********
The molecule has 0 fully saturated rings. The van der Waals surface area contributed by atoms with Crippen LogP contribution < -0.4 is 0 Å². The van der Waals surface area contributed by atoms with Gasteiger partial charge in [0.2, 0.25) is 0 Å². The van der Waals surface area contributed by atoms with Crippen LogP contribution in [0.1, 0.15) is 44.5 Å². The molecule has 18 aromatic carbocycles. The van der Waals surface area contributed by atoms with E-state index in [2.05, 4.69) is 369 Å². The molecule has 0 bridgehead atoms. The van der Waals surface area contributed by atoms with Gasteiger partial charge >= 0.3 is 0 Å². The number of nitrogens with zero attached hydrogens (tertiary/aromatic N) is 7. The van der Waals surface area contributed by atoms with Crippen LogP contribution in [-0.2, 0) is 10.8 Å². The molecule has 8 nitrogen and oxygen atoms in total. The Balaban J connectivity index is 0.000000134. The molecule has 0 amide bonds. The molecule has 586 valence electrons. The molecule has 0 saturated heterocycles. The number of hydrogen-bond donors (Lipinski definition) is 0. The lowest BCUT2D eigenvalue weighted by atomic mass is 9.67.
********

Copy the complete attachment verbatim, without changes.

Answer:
The molecule has 0 fully saturated rings. The van der Waals surface area contributed by atoms with Crippen LogP contribution < -0.4 is 0 Å². The van der Waals surface area contributed by atoms with Gasteiger partial charge in [0.2, 0.25) is 0 Å². The van der Waals surface area contributed by atoms with Crippen LogP contribution in [0.1, 0.15) is 44.5 Å². The molecule has 18 aromatic carbocycles. The van der Waals surface area contributed by atoms with E-state index in [2.05, 4.69) is 369 Å². The molecule has 0 bridgehead atoms. The van der Waals surface area contributed by atoms with Gasteiger partial charge >= 0.3 is 0 Å². The number of nitrogens with zero attached hydrogens (tertiary/aromatic N) is 7. The van der Waals surface area contributed by atoms with Crippen LogP contribution in [-0.2, 0) is 10.8 Å². The molecule has 8 nitrogen and oxygen atoms in total. The Balaban J connectivity index is 0.000000134. The molecule has 0 amide bonds. The molecule has 586 valence electrons. The molecule has 0 saturated heterocycles. The number of hydrogen-bond donors (Lipinski definition) is 0. The lowest BCUT2D eigenvalue weighted by atomic mass is 9.67.